I had the pleasure of attending EuroBSDCon in Lillehammer, Norway this year. It was a first visit to Norway and my first time at EuroBSDCon. The conference felt familiar, as I saw and spoke to many of the people I’d first met in Ottawa during BSDCan 2019.

The first two days of the event were dedicated to the tutorials, and my Ansible tutorial on day 2 was, I believe, a success. We had a full house with, I’m told, 35 participants. There were lots of interesting questions, and I was dead tired at the end of the day, so it must have been good. :-)

Norway being Norway, everything is rather expensive, but we weren’t really concerned because the conference put up hectolitres of free homeopathic beer. WiFi at the Scandic hotel was excellent, and all-in-all the venue was comfortable, and we were served interesting and tasty snacks during the day.

The third and fourth days were conference days, and I opted to listen to these talks:

  • Patricia Aas gave the opening keynote, entitled Embedded Ethics, and she made me tear up. Literally. I recommend you listen to it if you can and as soon as the video is published.
  • Paul Vixie of DNS fame, spoke about blocking DNS over HTTPS. He gets very involved and as such he ran out of time unfortunately. I later chatted to him, and as I’d brought a copy of my “Alternative DNS Servers” book for him, I presented this signed copy to him, not that I believe he can learn anything from it!
  • Mischa Peters gave a talk entitled The OpenBSD hypervisor in the wild, a short story in which he explains the setup of OpenBSD.amsterdam which I knew of. I’ve also experimented with VMM/VMD open OpenBSD and learned some new things from Mischa’s talk.
  • Modernizing relayd and the road to HTTP/2, by Reyk Floeter, was a deep dive into the work he’s invested in modernizing relayd.
  • I then listened to Dan Langille speak about why he prefers thick jails over thin jails. I think there’s a lot of interesting stuff in his notes and await the publication of his slides for that.

I decided to take a break to give the old brain cells a rest and enjoyed some peace and quiet in my room until 17:30 at which time we assembled for the short walk to the social event at Maihaugen Open Air Museum. The weather was fine, the buildings nice to see, and I got told off badly by the school teacher in the 1866 school; very realistic!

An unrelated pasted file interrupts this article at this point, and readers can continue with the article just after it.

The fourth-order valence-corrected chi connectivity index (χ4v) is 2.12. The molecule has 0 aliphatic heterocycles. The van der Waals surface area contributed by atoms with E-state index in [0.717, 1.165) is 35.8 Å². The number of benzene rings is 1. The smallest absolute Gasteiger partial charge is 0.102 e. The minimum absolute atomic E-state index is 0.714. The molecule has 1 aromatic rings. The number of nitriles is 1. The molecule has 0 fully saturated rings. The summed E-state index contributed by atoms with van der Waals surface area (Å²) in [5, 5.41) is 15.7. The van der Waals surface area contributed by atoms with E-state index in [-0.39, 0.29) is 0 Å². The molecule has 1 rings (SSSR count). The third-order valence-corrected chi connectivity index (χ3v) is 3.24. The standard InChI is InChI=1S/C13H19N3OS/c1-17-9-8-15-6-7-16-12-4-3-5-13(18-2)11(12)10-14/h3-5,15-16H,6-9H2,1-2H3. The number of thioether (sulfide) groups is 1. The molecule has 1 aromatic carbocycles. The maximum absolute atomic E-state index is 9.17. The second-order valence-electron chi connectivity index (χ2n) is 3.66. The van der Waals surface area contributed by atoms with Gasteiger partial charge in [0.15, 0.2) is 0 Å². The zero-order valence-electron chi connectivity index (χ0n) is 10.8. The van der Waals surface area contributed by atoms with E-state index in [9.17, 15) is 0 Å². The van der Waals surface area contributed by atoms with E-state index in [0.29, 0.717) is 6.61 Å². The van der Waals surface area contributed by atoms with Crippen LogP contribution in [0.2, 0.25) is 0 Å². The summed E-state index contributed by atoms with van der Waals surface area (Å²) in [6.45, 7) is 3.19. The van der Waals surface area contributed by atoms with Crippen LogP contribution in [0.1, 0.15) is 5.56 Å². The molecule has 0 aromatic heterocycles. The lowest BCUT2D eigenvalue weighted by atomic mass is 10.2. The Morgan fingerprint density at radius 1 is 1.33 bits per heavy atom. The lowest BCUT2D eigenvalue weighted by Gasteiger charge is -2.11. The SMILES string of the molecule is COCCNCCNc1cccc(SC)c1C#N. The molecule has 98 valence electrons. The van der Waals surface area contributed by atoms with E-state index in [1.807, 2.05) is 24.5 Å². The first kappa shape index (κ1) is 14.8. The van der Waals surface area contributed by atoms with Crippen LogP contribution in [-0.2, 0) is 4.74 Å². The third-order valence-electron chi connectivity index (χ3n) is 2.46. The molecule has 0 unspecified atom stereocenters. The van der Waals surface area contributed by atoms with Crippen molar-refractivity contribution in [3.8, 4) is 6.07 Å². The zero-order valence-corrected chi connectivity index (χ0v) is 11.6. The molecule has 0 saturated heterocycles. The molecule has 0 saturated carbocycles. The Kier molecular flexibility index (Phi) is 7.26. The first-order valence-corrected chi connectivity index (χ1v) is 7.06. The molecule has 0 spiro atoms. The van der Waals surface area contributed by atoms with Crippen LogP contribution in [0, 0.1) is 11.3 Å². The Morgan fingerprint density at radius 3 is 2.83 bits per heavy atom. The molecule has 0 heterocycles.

Day two consisted of this program for me:

  • Philipp Buehler spoke about how he is adding OpenBSD VMM to packer.io. If this interests you, he has a bit of a remix on his vagrant and packer talks as presented in Warsaw earlier this year, and his presentations are here.
  • Dan’s ZFS for Newbies was a bit light in content for me: just mentioning commands didn’t impress me. A diagram or two on what a zpool or vdev is would have helped, in particular because a newbie (which I am) is likely quickly overwhelmed by terms.
  • Eric Allman gave a wonderful talk about “Lessons learned from Sendmail”, full of bits of history and humor. A bit of a highlight was when Paul Vixie came to the microphone to ask a question: two Internet giants next to each other.
  • Colin Percival gave a talk which was way over the top of what I can handle: 23 years of software side channel attacks was much too mathematical for me.
  • Last but not least, Pablo Carboni spoke about how he implemented Unbound on FreeBSD and the road to success for the project he undertook.

I very much enjoyed the conference. The hotel was adequate and comfortable, food was much better than I’d imagined it would be up north, and we made sure that the bar wasn’t empty.

Thank you to the EuroBSDCon Foundation for inviting me to give the tutorial.

conference :: 24 Sep 2019 :: e-mail